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Industrialization and the “Gilded Age” Students will take notes on how America’s great entrepreneurs helped the U.S. become one of the world’s leading.

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Presentation on theme: "Industrialization and the “Gilded Age” Students will take notes on how America’s great entrepreneurs helped the U.S. become one of the world’s leading."— Presentation transcript:

1 Industrialization and the “Gilded Age” Students will take notes on how America’s great entrepreneurs helped the U.S. become one of the world’s leading industrial powers. ESSENTIAL QUESTIONS: What factors encouraged American economic growth in the decades after the Civil War? How did workers fare in the new industrial America? Could workers have improved their working conditions without organizing labor unions? How did industrialization bring both positive and negative changes?

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3 Technological Innovations ● Alexander Graham Bell: Telephone/Telegraph 1876 ● Thomas Edison: Electric Light Bulb 1879 ● Additional Inventions: o Electric Streetcars and Subway Trains o Electric Refrigerator

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5 What a “transcontinental railroad” means... ★ Development of a National Market: ○ Shipping became less expensive → access to mass- production + large market = profits ○ Development of department stores ○ Magazine/Newspaper advertisements ★ Population Growth ★ Corporations and Stocks ○ “Shareholders” - a partial owner ○ Corporation – a company charted by a state and recognized in law as a separate “person”.

6 Entrepreneurship and Philanthropy An entrepreneur is a person who starts a business in the hope of making a profit. The entrepreneurs in the late 19 th century were able to reap huge profits for themselves – making the period from known as the “Gilded Age”.

7 Captains of Industry (Robber Barons) Andrew Carnegie ● Invested in the Bessemer process, which made the production of steel more economical - 15 minutes vs 24 hours. ● Founded Carnegie Steel Corporation in 1892, buying out steel mills, iron ore fields, coal mines and ships. ● Carnegie paid his workers low wages and forced them to work 12-hour long shifts. ● Philanthropy – generous donations of money. ( )

8 Captains of Industry (Robber Barons) John D. Rockefeller ● Invested in refining - turns the crude oil taken from the ground into useful products. ● Created the Standard Oil Company in 1870 and controlled 90% of the oil refining in the U.S. by ● By 1882, his company became a “trust” in which he controlled the largest proportion of shares  became a virtual monopoly, forcing railroad companies to give him special, secret rates for his oil, while they changed his competitors higher prices. ● Philanthropy ( )

9 The Pros and Cons of Big Business Pros ● Large business are more efficient, leading to lower prices ● They can hire large numbers of workers ● They can produce goods in large quantities ● They have the resources to support expensive research and invent new items Cons ●They have an unfair competitive advantage against smaller businesses ●They sometimes exploit workers ●They are less concerned with where they do business and pollute the area ●They have an unfair influence over government policies affecting them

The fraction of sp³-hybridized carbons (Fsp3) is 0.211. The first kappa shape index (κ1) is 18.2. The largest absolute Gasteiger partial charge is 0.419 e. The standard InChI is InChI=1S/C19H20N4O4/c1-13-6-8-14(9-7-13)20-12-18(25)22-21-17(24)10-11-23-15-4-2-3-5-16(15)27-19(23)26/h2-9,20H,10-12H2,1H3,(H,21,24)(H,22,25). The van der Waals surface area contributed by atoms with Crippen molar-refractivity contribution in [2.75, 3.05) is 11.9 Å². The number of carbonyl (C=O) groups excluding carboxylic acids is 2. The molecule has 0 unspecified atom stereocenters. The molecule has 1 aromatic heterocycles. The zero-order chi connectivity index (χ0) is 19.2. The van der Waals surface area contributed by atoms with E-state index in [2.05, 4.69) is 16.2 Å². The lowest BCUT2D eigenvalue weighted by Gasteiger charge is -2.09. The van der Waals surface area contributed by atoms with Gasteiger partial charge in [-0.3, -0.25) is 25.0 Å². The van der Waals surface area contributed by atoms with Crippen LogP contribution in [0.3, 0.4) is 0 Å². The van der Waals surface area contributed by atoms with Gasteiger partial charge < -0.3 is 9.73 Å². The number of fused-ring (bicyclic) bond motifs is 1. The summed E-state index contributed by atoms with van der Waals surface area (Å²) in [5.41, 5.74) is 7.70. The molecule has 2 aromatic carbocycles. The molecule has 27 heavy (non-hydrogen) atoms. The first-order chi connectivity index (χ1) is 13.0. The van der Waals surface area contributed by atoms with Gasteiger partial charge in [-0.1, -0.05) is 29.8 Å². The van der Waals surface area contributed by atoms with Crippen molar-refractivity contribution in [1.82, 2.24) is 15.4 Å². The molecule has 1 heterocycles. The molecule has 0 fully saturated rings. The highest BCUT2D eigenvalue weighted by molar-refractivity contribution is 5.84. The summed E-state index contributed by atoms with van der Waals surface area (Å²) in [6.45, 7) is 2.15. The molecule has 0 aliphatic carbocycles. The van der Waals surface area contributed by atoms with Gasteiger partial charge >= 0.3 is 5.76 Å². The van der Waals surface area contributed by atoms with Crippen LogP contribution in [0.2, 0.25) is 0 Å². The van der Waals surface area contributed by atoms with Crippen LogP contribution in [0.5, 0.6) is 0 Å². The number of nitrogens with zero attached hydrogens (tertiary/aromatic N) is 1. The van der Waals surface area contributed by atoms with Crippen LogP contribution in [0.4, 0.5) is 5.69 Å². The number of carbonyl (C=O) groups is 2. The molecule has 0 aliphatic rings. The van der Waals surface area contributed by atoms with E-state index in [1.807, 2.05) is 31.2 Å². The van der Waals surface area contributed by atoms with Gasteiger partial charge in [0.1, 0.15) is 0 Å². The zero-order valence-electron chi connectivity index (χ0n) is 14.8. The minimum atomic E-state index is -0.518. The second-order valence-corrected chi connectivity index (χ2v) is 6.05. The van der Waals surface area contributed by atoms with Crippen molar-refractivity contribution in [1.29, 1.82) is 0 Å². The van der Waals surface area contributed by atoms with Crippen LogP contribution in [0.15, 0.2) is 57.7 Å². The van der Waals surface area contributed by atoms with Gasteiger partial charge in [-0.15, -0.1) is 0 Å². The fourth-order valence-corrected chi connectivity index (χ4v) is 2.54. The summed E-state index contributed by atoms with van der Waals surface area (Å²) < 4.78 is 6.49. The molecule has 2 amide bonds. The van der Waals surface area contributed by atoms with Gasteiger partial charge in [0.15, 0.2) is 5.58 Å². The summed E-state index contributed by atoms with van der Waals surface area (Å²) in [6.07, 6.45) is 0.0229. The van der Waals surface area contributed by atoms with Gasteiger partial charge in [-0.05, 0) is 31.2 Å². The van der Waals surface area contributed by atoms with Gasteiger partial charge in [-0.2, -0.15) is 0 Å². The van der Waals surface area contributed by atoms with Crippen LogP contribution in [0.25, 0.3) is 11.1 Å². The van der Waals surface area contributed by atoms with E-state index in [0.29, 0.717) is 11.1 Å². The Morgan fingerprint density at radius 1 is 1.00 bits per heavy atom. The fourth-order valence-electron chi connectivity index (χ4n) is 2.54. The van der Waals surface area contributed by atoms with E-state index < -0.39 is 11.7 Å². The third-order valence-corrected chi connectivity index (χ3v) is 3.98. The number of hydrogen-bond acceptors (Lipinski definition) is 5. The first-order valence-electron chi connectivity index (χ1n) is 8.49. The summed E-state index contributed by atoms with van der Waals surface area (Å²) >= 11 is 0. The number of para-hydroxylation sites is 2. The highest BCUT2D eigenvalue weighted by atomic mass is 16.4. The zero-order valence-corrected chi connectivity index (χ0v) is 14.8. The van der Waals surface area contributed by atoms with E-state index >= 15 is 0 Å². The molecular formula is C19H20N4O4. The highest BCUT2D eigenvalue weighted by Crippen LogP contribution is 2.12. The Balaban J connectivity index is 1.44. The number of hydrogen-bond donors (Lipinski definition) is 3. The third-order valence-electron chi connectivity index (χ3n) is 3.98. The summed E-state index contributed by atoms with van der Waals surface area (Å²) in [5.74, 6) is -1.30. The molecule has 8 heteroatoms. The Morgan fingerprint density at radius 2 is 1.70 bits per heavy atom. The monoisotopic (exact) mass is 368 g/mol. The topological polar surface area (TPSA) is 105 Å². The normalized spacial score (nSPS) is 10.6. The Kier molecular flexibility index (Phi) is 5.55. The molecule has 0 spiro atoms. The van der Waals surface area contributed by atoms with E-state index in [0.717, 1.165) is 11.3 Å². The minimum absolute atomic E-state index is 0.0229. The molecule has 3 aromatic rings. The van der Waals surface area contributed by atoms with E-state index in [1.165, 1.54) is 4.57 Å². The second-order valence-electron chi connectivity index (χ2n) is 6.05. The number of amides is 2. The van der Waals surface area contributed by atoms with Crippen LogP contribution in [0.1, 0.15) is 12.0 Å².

10 Laws Against Anti-Competitive Practices ❖ Government leaders believed in laissez-faire – the theory that the government should not interfere in the operation of the free market. ❖ Government role in a laissez-faire economy: -it provides laws to protect property and enforce contracts. -it establishes a system of patents to promote inventions, and enacts tariffs to help manufacturers.

11 Laws Against Anti-Competitive Practices ❖ Interstate Commerce Act (1887) - prohibited unfair practices by railroads, such as charging higher rates for shorter routes. Interstate Commerce Commission enforced. ❖ Sherman Anti-Trust (1890) - stopped monopolies engaging in unfair practices that prevented fair competition.

12 Conditions of Labor ➢ Long Hours and Low Wages ○ Average workday: hours/six days a week ○ Pay: $3-$12 a week ➢ Poor Conditions ○ Thousands of workers were injured or killed each year ➢ Child Labor ○ ⅕ of all American children under the age of 15 ➢ Lack of Job Security

13 Rise of Unions and Strikes ❖ Knights of Labor (1869) - demanded an 8-hour work day, higher wages, safety codes in factories, opposed child labor and supported equal pay for women. ➢ fell apart after losing a series of major strikes ❖ American Federation of Labor (1881) - goals were higher pay, 8-hour work day, better working conditions and job security. ➢ closed shops - places where only union members could be hired


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